Deaffrication Substitution of fricative for an affricate Gliding Substitution of glides /w/ or /j/ for liquid /l/ and /r/ Suppressed by 5:0 + Deaffrication Chip to ship Matches to mashes Juice to us Ridge to ri  Ledge to lez Gliding red to wed look to wuk or juk green to gwin like to jaik blue to bwu carrot to kewat hello to hejou grow to gwou

20 Substitution Processes
Vocalization Substitution of a vowel for postvocalic /l/ or /r/ Common in words with /l/, syllabic /l/ stressed and unstressed shwars Vowels substituted // // //, // Tiger to taigu Turn to t n Third to thud Deer to diu Hair to heu Help to heup Milk to miuk Meal to miou Little to wiou

21 Assimilatory Processes
Alteration in phoneme production due to phonetic environment – Assimilation Assimilatory processes Labial Velar Nasal Voicing Types Progressive Regressive Not present in all typically developing children Suppressed by 3:0

22 Assimilatory Processes
Labial assimilation Nonlabial phoneme is produced with a labial place due to presence of labial phoneme in word Alveolar assimilation Nonalveolar is produced with an alveolar place of articulation due to presence of alveolar phoneme in the word Labial assimilation Book to bup (progressive assimilation) Mad to mab (progressive Cap to pap - regressive Swing to wing regressive Time – tain (progressive) Neck – net (progressive) Shut to sut regressive Bat to dat regressive Not easy to distinguish between assimilation or substitution process

23 Assimilatory Processes
Velar assimilation Nonvelar phoneme is produced with a velar place of articulation due to presence of velar phoneme in the word Voicing assimilation Prevocalic Voicing of a normally unvoiced consonant When consonant precedes the nucleus of a syllable Devoicing Syllable final voiced phonemes that either Precede a pause or silence between words, or Occur at the end of an utterance Final phoneme assimilates to the silence following the word Velar assimilation Cup to kuk progressive Gone to gong progressive Take to keik regressive Doggy to gagi regressive Voicing prevocalic pig to big cup to gup devoicing bad to bat hose to hos (keep the long vowel)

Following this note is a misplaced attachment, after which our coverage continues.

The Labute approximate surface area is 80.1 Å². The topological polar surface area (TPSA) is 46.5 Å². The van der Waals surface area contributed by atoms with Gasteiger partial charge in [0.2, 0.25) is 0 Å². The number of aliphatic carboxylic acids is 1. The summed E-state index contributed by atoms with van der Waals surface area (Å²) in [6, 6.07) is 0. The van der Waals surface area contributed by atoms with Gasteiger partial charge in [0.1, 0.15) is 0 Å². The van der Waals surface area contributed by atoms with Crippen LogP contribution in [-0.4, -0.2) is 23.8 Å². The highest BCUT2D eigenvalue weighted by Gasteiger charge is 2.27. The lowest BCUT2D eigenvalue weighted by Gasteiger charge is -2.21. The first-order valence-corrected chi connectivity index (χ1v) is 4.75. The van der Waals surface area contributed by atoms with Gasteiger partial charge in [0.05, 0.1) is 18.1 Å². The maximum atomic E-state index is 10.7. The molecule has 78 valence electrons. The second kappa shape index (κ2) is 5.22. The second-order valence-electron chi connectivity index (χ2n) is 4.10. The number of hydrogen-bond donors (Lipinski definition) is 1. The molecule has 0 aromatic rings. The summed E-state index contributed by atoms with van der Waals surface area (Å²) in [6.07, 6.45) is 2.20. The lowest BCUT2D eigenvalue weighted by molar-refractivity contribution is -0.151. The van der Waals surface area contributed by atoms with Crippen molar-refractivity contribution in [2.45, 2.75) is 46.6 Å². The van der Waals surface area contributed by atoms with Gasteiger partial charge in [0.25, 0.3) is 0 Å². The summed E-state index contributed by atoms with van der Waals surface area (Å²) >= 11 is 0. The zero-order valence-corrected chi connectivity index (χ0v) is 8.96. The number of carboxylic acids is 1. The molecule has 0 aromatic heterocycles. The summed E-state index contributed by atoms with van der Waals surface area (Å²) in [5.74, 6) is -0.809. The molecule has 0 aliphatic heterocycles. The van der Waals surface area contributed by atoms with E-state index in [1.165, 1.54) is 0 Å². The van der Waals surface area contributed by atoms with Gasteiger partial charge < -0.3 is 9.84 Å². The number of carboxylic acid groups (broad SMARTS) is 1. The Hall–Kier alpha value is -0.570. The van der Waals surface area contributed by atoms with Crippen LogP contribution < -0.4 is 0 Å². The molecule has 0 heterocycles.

24 Phonological Processes
May occur individually or in combination More than one process may affect the pronunciation of any phoneme June to /dun/ (deaffrication, stopping and fronting) Not all processes occur in typically developing children

25 Common Phonological Processes
Most common in typically developing children Weak syllable deletion Final consonant deletion Gliding Cluster reduction

26 Suppression Suppression does not happen all at once
Most processes disappear by the age of 4 Suppressed by the age of three Weak syllable deletion Final consonant deletion Reduplication Fronting Consonant assimilation Prevocalic voicing

27 Suppression Suppressed after the age of three Cluster reduction
Gliding Vocalization Stopping Final devoicing

28 Phonological Disorders
Children may display same types of processes Processes may be suppressed later

29 Processes common to children with phonological disorders
Cluster reduction Weak syllable deletion Final consonant deletion Stopping Velar and palatal fronting Voicing processes Labial, nasal and velar assimilation Liquid simplification (combination of gliding and vocalization)

30 Idiosyncratic Processes
Processes not usually found in the speech of typically developing children Glottal replacement –glottal stop for consonant Backing –velar stop consonant for more anterior consonants Usually involves alveolar and palatals, but may include labials Initial consonant deletion Stops replacing glide Fricatives replacing a stop Glottal replacement – pick to pi?, butter to bu/u Backing – time to kaim, zoon to gum, push to puk Stops replacing glide – yes to des, wait to beIt

31 Independent analysis Inventory of phonemes produced by client
Syllable shapes (open/closed syllables, consonant clusters in initial/final position) Combination of consonants and vowels (CV, CVC) Word shapes (# of syllables) Stress patterns